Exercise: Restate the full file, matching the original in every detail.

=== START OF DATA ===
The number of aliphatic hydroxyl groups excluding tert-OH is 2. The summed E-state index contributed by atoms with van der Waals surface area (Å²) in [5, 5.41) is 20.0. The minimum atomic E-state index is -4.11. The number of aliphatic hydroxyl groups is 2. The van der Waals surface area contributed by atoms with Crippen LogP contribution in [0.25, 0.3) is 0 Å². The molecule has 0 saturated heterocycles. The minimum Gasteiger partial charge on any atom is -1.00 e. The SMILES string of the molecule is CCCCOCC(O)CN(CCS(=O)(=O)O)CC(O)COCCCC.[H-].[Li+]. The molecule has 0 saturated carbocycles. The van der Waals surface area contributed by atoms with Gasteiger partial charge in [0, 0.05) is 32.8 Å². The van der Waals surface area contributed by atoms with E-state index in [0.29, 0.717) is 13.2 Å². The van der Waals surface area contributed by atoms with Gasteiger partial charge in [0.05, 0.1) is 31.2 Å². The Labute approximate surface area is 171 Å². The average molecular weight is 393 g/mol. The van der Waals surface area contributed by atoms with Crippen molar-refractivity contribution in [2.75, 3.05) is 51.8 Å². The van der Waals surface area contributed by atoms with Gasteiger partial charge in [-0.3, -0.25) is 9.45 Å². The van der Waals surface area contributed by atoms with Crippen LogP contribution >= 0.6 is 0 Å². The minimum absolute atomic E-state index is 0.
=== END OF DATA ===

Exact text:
The number of aliphatic hydroxyl groups excluding tert-OH is 2. The summed E-state index contributed by atoms with van der Waals surface area (Å²) in [5, 5.41) is 20.0. The minimum atomic E-state index is -4.11. The number of aliphatic hydroxyl groups is 2. The van der Waals surface area contributed by atoms with Crippen LogP contribution in [0.25, 0.3) is 0 Å². The molecule has 0 saturated heterocycles. The minimum Gasteiger partial charge on any atom is -1.00 e. The SMILES string of the molecule is CCCCOCC(O)CN(CCS(=O)(=O)O)CC(O)COCCCC.[H-].[Li+]. The molecule has 0 saturated carbocycles. The van der Waals surface area contributed by atoms with Gasteiger partial charge in [0, 0.05) is 32.8 Å². The van der Waals surface area contributed by atoms with E-state index in [0.29, 0.717) is 13.2 Å². The van der Waals surface area contributed by atoms with Gasteiger partial charge in [0.05, 0.1) is 31.2 Å². The Labute approximate surface area is 171 Å². The average molecular weight is 393 g/mol. The van der Waals surface area contributed by atoms with Crippen molar-refractivity contribution in [2.75, 3.05) is 51.8 Å². The van der Waals surface area contributed by atoms with Gasteiger partial charge in [-0.3, -0.25) is 9.45 Å². The van der Waals surface area contributed by atoms with Crippen LogP contribution >= 0.6 is 0 Å². The minimum absolute atomic E-state index is 0.